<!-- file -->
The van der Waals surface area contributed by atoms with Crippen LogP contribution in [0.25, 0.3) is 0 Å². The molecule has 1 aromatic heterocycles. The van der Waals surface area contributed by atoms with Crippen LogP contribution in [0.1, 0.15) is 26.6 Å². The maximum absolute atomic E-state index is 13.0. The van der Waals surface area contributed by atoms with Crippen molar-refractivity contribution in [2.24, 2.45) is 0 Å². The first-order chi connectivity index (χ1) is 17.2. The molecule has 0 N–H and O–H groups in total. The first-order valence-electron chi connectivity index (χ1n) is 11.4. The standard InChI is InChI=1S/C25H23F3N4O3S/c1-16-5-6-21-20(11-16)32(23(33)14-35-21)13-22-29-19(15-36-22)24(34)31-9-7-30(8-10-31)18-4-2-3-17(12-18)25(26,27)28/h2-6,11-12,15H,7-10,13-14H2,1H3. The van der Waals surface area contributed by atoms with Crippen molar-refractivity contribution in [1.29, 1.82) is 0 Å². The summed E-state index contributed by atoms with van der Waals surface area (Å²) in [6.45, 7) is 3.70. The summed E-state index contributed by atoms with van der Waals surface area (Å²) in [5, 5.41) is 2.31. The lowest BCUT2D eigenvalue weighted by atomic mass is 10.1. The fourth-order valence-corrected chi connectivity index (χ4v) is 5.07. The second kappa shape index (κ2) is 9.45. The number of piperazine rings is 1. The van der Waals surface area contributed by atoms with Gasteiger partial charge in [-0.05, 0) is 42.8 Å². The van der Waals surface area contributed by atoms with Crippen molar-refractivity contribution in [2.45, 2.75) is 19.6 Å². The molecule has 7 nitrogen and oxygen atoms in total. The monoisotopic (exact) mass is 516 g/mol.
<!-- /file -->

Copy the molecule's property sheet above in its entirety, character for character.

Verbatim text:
The van der Waals surface area contributed by atoms with Crippen LogP contribution in [0.25, 0.3) is 0 Å². The molecule has 1 aromatic heterocycles. The van der Waals surface area contributed by atoms with Crippen LogP contribution in [0.1, 0.15) is 26.6 Å². The maximum absolute atomic E-state index is 13.0. The van der Waals surface area contributed by atoms with Crippen molar-refractivity contribution in [2.24, 2.45) is 0 Å². The first-order chi connectivity index (χ1) is 17.2. The molecule has 0 N–H and O–H groups in total. The first-order valence-electron chi connectivity index (χ1n) is 11.4. The standard InChI is InChI=1S/C25H23F3N4O3S/c1-16-5-6-21-20(11-16)32(23(33)14-35-21)13-22-29-19(15-36-22)24(34)31-9-7-30(8-10-31)18-4-2-3-17(12-18)25(26,27)28/h2-6,11-12,15H,7-10,13-14H2,1H3. The van der Waals surface area contributed by atoms with Crippen molar-refractivity contribution in [1.29, 1.82) is 0 Å². The summed E-state index contributed by atoms with van der Waals surface area (Å²) in [6.45, 7) is 3.70. The summed E-state index contributed by atoms with van der Waals surface area (Å²) in [5, 5.41) is 2.31. The lowest BCUT2D eigenvalue weighted by atomic mass is 10.1. The fourth-order valence-corrected chi connectivity index (χ4v) is 5.07. The second kappa shape index (κ2) is 9.45. The number of piperazine rings is 1. The van der Waals surface area contributed by atoms with Gasteiger partial charge in [-0.05, 0) is 42.8 Å². The van der Waals surface area contributed by atoms with Crippen molar-refractivity contribution in [2.45, 2.75) is 19.6 Å². The molecule has 7 nitrogen and oxygen atoms in total. The monoisotopic (exact) mass is 516 g/mol.